Illegal Taxes on Medicaid Managed Care Organizations
The federal government permits provider taxes within an extraordinarily complicated set of constraints. One is that the same tax rate apply to all providers in a given class, such as hospitals. This constraint aims to prevent states from only raising revenue from providers that will then benefit from the higher Medicaid payments. However, the federal government provides ineffective oversight of provider tax arrangements and states often use supplemental payments to target Medicaid funds to favored providers.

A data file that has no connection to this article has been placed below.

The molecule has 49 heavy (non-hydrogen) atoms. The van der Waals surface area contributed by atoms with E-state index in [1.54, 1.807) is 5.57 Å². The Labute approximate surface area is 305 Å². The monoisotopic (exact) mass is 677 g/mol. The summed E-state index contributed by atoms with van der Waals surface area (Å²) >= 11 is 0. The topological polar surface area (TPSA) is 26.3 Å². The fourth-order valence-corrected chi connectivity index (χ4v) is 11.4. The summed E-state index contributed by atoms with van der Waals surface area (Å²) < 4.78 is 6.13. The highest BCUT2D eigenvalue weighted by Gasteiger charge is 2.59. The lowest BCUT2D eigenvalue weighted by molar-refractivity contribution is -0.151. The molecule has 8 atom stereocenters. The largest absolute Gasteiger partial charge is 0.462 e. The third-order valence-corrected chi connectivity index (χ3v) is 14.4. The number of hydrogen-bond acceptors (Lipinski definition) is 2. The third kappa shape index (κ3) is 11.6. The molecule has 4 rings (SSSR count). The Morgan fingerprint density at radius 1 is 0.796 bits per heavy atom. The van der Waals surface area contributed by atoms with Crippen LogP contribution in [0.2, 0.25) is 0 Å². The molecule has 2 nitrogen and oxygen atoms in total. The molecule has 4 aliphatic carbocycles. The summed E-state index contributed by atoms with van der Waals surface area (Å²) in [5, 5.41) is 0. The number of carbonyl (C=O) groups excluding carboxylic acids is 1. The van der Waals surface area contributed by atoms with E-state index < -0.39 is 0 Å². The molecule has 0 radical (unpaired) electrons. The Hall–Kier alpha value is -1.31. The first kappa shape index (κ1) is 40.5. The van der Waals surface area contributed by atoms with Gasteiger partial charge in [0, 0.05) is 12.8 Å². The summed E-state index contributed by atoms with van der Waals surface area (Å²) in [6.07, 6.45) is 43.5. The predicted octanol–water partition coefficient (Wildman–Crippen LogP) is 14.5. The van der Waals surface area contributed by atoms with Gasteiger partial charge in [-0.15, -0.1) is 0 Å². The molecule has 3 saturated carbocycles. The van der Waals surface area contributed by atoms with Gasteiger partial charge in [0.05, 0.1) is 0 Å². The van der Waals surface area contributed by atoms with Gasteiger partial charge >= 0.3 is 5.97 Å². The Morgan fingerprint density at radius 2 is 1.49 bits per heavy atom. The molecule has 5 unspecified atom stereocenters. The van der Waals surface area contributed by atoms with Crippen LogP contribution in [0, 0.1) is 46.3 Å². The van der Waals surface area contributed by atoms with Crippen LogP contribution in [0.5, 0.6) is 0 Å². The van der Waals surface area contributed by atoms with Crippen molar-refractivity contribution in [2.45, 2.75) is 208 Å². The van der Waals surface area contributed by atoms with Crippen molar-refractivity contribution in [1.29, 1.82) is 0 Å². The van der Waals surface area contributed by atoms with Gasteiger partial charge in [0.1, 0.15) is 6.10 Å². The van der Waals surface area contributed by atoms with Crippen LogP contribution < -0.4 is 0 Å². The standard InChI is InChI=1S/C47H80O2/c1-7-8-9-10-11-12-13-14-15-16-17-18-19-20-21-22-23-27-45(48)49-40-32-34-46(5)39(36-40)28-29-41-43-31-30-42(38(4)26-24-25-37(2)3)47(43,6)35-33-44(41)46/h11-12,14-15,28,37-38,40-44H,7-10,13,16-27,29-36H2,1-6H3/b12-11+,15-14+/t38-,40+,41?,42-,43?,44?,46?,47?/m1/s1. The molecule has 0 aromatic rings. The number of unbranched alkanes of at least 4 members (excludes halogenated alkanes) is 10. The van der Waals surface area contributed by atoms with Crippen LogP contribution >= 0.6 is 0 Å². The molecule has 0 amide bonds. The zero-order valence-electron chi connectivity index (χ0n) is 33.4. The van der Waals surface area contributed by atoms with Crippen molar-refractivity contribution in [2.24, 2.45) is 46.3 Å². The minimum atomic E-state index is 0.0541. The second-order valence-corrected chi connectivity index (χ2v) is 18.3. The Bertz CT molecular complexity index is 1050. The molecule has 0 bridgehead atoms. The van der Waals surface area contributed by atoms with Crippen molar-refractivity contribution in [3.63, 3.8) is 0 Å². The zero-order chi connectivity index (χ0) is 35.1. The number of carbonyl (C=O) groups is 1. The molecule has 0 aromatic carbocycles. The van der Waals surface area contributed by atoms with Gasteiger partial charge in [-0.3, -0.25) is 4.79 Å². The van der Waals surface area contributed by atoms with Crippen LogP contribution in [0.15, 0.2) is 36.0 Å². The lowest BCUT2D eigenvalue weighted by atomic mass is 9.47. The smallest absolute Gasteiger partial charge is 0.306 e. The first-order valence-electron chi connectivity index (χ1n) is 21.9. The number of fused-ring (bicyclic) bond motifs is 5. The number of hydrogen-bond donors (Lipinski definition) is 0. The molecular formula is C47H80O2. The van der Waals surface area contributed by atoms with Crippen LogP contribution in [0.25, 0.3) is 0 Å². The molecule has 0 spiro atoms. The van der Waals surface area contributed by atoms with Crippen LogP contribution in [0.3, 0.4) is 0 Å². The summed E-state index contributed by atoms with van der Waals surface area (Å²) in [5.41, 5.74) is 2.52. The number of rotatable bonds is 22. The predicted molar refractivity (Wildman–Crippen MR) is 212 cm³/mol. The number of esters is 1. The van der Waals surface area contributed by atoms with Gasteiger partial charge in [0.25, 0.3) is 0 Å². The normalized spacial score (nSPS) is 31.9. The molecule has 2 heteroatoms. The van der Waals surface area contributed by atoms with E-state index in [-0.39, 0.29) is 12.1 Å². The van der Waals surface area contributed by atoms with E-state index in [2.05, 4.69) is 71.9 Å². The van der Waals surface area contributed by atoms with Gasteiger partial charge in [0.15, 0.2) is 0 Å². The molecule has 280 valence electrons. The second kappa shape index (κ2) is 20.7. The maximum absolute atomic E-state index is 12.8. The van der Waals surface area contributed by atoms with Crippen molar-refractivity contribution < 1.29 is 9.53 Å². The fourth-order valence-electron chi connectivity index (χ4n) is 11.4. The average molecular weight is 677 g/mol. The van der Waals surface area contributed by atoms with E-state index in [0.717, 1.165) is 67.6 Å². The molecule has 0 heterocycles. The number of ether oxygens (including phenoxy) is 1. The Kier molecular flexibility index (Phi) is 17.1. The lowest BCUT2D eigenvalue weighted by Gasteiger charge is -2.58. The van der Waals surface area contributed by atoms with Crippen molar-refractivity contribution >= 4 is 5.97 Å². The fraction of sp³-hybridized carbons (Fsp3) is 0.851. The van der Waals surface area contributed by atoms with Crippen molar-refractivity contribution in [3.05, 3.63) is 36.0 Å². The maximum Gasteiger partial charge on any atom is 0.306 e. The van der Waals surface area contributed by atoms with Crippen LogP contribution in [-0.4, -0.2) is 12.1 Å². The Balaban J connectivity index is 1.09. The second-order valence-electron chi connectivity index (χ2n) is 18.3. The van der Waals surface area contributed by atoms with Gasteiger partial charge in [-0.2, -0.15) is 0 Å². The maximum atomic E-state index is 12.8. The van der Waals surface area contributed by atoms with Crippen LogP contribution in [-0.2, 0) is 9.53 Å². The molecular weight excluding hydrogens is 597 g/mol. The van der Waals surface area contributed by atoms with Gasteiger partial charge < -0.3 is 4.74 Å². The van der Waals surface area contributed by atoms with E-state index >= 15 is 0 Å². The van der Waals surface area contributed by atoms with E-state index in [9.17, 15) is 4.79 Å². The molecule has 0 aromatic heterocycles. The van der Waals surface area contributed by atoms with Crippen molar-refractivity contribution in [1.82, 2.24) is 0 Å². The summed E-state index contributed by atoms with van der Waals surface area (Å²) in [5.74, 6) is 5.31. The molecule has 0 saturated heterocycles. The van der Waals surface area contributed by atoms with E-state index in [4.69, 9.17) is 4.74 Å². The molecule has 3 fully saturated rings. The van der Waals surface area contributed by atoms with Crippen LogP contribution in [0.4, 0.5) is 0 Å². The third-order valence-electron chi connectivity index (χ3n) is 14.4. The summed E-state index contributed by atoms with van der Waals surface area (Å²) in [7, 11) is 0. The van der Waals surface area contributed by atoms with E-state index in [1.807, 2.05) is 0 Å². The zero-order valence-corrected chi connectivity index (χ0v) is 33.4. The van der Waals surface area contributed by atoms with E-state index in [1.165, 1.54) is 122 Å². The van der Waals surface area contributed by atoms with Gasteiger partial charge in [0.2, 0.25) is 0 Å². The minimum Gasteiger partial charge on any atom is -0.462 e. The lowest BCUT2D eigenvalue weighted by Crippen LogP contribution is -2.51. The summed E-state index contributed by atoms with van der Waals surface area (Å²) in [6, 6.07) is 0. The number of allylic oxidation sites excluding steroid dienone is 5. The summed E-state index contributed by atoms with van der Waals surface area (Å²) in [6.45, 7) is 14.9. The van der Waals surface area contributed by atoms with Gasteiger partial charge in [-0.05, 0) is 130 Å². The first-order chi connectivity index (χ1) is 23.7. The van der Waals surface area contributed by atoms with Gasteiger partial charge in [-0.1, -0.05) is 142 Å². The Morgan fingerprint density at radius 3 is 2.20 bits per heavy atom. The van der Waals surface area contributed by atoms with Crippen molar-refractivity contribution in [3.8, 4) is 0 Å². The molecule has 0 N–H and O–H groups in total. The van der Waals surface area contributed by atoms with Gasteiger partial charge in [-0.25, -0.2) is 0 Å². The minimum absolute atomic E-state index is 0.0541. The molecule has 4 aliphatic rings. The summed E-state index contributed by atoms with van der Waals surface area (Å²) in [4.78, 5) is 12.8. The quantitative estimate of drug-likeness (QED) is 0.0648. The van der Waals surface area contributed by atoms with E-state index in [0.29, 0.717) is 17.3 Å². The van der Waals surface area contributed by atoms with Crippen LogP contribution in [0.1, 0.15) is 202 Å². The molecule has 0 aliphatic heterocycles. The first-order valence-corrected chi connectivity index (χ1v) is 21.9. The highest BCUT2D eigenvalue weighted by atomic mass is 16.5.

In July 2014, the Centers for Medicare and Medicaid Services (CMS) wrote a letter to states because of “confusion among states” about provider taxes. According to the letter, some states were violating a 2005 law that expressly prohibited states from taxing only Medicaid managed care organizations (MCOs) as opposed to all insurers. It is worth noting that Medicaid MCOs support these schemes since they generally recover at least as much money through higher payment rates as they pay in taxes.